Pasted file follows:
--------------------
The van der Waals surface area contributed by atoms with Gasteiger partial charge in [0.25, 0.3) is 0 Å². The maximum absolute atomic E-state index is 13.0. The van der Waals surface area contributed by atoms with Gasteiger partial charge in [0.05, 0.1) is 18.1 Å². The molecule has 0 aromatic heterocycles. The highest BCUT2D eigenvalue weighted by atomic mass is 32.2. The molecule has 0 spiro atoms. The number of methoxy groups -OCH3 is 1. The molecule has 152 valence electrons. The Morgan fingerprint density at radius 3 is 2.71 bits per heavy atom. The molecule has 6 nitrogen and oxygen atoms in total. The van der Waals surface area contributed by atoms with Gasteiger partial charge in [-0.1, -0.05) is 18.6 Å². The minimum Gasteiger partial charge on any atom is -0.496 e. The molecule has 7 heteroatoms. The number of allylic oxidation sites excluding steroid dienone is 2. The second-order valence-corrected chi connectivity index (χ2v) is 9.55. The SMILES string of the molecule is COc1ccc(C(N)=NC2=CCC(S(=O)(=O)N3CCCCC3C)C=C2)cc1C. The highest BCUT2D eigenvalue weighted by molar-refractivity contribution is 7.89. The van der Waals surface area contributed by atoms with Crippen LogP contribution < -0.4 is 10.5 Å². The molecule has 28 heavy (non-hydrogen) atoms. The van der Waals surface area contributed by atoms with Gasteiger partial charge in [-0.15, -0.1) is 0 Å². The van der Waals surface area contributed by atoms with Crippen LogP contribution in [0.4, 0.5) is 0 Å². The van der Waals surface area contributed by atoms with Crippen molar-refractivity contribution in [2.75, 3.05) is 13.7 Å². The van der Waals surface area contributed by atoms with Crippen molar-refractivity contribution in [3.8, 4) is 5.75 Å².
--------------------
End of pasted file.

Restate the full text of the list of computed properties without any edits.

The van der Waals surface area contributed by atoms with Gasteiger partial charge in [0.25, 0.3) is 0 Å². The maximum absolute atomic E-state index is 13.0. The van der Waals surface area contributed by atoms with Gasteiger partial charge in [0.05, 0.1) is 18.1 Å². The molecule has 0 aromatic heterocycles. The highest BCUT2D eigenvalue weighted by atomic mass is 32.2. The molecule has 0 spiro atoms. The number of methoxy groups -OCH3 is 1. The molecule has 152 valence electrons. The Morgan fingerprint density at radius 3 is 2.71 bits per heavy atom. The molecule has 6 nitrogen and oxygen atoms in total. The van der Waals surface area contributed by atoms with Gasteiger partial charge in [-0.1, -0.05) is 18.6 Å². The minimum Gasteiger partial charge on any atom is -0.496 e. The molecule has 7 heteroatoms. The number of allylic oxidation sites excluding steroid dienone is 2. The second-order valence-corrected chi connectivity index (χ2v) is 9.55. The SMILES string of the molecule is COc1ccc(C(N)=NC2=CCC(S(=O)(=O)N3CCCCC3C)C=C2)cc1C. The highest BCUT2D eigenvalue weighted by molar-refractivity contribution is 7.89. The van der Waals surface area contributed by atoms with Crippen LogP contribution < -0.4 is 10.5 Å². The molecule has 28 heavy (non-hydrogen) atoms. The van der Waals surface area contributed by atoms with Gasteiger partial charge in [-0.15, -0.1) is 0 Å². The van der Waals surface area contributed by atoms with Crippen LogP contribution in [0.4, 0.5) is 0 Å². The van der Waals surface area contributed by atoms with Crippen molar-refractivity contribution in [2.75, 3.05) is 13.7 Å². The van der Waals surface area contributed by atoms with Crippen molar-refractivity contribution in [3.8, 4) is 5.75 Å².